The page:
In 1993 Mitch Albom wrote a terrific bestseller about “The Five People You Meet in Heaven”. In it, a man passes from this world and enters heaven where he encounters five key people whose lives he touched, and by doing so, is shown his life’s meaning.
This kind of experience happened to me last week and I was right here on earth in Phoenix, Arizona! I had been invited by Debra Rogo of Mid-Columbia Ballet, to join the faculty of the Regional Dance America Pacific Dance Festival 2016, serving not only as a master teacher of musicality, but as a co-adjudicator of the Monticello award given to emerging women choreographers.
Over and over, I had the pleasure of meeting many of my former students, who introduced themselves to me and helped me recall the connection we had made and inspiration they had felt from studying with me or dancing in one of my pieces.
I met a popular guest teacher who told me that she had had an awakening to music and contemporary dance while she was in my class, that propelled her to study and become a choreographer and teacher. I met a mother I had taught who brought her daughter to my musicality class, telling her to learn everything she could in the time she had with me. And there was a young man who came up, who towered over me and said: “I was the little boy you taught in the summer workshop classes in Vacaville, California.” I smiled, remembering his keen, eager eyes.
Company directors appeared and recalled the festivals at which I’d taught, ones they had hosted. And lastly, I spoke and reflected with Gretchen Vogelzang, the president of Regional Dance America, who, many years ago was my student at Marin Ballet, the place I first introduced my course: Musicality and Performance Skills for Dancers. So many connections coming full circle.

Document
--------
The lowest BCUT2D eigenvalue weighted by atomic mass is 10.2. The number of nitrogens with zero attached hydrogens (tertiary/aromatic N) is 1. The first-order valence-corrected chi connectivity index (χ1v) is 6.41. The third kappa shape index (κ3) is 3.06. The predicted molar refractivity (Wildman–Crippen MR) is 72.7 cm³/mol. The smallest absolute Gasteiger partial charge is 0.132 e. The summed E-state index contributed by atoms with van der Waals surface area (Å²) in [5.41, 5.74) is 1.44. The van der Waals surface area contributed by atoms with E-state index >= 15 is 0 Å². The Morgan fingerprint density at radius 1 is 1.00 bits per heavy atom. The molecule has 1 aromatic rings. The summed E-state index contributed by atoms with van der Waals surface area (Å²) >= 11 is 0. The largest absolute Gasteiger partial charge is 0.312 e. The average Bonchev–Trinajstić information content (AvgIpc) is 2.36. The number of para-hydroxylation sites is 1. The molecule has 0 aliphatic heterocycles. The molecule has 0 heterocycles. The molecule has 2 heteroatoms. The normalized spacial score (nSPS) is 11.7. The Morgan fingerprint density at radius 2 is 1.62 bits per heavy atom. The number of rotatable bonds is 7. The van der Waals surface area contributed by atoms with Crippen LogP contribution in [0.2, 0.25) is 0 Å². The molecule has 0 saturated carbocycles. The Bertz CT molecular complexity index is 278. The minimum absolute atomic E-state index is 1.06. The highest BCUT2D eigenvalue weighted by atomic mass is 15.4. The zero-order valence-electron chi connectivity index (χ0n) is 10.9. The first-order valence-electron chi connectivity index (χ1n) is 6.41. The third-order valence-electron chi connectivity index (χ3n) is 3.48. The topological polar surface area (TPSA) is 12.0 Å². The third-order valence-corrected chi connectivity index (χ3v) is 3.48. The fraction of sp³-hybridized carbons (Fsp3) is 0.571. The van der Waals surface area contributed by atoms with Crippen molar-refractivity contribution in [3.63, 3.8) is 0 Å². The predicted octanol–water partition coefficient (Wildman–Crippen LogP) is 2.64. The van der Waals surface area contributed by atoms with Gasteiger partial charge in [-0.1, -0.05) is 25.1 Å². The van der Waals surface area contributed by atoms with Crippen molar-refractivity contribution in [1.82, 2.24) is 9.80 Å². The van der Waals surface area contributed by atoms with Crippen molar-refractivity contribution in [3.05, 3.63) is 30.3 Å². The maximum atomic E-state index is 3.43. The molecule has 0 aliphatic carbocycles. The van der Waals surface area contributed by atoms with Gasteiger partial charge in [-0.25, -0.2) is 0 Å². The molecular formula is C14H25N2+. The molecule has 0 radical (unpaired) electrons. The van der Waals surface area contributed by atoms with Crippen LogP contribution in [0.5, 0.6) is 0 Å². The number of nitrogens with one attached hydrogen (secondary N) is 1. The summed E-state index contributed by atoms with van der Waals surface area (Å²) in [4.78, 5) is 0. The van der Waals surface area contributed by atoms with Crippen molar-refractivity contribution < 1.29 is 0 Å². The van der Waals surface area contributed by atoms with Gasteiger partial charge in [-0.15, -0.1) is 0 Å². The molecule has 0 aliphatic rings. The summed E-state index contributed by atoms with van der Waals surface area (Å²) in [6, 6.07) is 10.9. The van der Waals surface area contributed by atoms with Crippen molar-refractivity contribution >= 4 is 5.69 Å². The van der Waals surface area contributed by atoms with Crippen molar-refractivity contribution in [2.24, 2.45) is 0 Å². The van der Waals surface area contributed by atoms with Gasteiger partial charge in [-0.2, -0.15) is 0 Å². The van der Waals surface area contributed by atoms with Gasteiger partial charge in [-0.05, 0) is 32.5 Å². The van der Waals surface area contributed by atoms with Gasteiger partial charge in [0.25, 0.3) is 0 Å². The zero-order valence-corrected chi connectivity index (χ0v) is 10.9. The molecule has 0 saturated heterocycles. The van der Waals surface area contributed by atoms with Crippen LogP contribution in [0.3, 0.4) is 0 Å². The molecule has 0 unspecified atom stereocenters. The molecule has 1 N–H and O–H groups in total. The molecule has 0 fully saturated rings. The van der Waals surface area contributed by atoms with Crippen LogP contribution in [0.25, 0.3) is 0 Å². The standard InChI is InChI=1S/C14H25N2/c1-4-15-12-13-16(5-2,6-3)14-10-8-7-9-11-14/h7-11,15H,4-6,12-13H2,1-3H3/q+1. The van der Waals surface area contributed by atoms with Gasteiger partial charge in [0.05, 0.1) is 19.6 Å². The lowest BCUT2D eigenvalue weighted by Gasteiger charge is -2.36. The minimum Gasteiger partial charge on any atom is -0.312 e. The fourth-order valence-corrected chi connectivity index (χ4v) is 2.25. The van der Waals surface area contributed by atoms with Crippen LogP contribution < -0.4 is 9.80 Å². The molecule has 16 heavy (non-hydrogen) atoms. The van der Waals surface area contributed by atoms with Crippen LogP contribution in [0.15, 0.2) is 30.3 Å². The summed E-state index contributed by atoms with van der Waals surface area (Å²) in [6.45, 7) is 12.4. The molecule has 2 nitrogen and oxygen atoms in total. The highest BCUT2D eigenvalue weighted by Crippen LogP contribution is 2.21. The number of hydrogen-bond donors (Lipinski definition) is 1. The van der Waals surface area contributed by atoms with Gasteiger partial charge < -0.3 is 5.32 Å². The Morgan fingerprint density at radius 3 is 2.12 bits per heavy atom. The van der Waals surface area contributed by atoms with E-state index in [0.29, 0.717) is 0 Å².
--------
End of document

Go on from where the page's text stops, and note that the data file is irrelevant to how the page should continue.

Now, at this festival, there were 12 new companies for me to teach, each full of talented, well trained and motivated young dancers. In these sessions, the history of my musicality class, the arc of growth that had taken place from its planning at Lincoln Center, NY, to its tenure at San Francisco Ballet, Sacramento Ballet and Richmond Ballet, Virginia, and finally to this festival, became clear. There was so much instruction I had gotten rid of along the way. The ideas and exercises in my current work had become simple, clear and impactful. Musical history, imagination, melodic phrasing, time signature, tonality, texture, theme and variation, musical markings and instrumental voices were now woven together in a joyous journey of discovery.
The teaching load was dense and challenging, but I loved all of it. And each night, as I fell asleep in utter exhaustion, a wonderful kind of happiness crept over me as the smiles of the students I had taught each day swirled in my mind. The joy on their faces and the gratitude in their eyes glowed brightly. And each day, as word spread about my class, more and more people came to watch the energy and expression bursting from the students as they danced. Their enthusiasm was contagious; allowing me to conclude that dance in America will be alive and well for a very long time. I still look forward to opening many more young hearts and minds to the rich world of music, dance and performing. And that, for me, is a heavenly thought.